This entire series on Writers Helping Writers about what killed a book for Becca is a rich education for writers (and critiquers). Writers can’t please every reader, and shouldn’t necessarily try, but we should always aim to provide the best, most memorable work we can. There will be plenty of readers out there who dig your style.
Speaking of style. This goes back to the basics: know the rules in order to break them. This post about weak writing first suggests that it’s subjective… Maybe, maybe not (goes back to learning the rules before breaking them). What I wholeheartedly agree with is that correcting weak writing is NOT an easy fix.
Weak and passive writing goes beyond the green squiggle in your doc that suggests you remove “was, am, being,” etc. In my experience, correcting weak writing requires rewrites. Whole sentences and paragraphs, even scenes need to be remastered to eliminate the offense. Sometimes it’s the author’s excessive use of their “go-to” words or phrases. Other times, overusing adverbs and adjectives, which makes for flowery prose that really does nothing to move the story forward are to blame. Or, the author is simply too verbose, using 17 words to convey something that could be said in six.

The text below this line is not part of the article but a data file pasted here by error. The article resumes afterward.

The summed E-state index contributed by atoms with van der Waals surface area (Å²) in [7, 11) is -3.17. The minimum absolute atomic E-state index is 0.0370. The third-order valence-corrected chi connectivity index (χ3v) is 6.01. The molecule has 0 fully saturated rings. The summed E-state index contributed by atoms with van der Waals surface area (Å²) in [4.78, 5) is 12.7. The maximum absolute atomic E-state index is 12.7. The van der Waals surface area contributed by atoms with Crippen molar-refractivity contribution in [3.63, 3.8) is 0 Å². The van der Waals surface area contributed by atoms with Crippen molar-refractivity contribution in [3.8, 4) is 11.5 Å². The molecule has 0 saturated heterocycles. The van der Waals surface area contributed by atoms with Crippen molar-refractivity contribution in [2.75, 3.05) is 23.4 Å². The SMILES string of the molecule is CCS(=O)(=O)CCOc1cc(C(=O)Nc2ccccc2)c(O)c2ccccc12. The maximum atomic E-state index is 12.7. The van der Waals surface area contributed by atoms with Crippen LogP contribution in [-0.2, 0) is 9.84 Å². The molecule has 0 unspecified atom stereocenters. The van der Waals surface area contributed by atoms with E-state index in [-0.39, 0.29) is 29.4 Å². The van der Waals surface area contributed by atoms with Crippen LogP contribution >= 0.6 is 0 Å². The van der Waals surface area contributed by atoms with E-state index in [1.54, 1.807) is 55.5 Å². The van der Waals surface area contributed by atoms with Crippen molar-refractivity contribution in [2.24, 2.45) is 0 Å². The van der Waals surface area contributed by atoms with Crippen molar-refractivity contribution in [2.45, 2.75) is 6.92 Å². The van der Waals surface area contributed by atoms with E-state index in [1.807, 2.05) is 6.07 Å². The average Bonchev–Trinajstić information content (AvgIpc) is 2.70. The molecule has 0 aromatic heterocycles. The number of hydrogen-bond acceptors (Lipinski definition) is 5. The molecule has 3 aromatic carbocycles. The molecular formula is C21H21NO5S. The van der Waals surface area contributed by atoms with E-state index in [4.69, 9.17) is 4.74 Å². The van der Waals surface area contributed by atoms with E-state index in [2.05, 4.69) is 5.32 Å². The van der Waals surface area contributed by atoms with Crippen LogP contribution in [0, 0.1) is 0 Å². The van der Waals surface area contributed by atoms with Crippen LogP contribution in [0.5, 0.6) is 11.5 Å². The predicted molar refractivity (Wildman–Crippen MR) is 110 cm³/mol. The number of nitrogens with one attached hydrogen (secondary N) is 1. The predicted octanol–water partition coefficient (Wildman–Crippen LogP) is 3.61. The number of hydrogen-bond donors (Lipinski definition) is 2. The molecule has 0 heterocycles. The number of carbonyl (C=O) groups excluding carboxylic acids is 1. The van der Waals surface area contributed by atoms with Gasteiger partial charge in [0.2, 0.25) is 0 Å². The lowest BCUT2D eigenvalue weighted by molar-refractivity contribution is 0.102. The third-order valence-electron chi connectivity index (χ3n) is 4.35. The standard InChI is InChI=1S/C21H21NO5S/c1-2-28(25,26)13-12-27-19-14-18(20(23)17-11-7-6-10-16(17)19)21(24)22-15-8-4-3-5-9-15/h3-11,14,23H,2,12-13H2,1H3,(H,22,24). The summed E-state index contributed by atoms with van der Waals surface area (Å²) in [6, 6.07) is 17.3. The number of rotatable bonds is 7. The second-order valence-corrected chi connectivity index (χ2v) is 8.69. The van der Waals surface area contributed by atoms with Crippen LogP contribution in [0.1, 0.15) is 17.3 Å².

The linked article shares a handful of easy to remember tips that will help you to eventually banish these weak writing habits that weigh your stories down. When you get some time, check out Becca’s entire series.
What Killed it For Me #5: Weak Writing.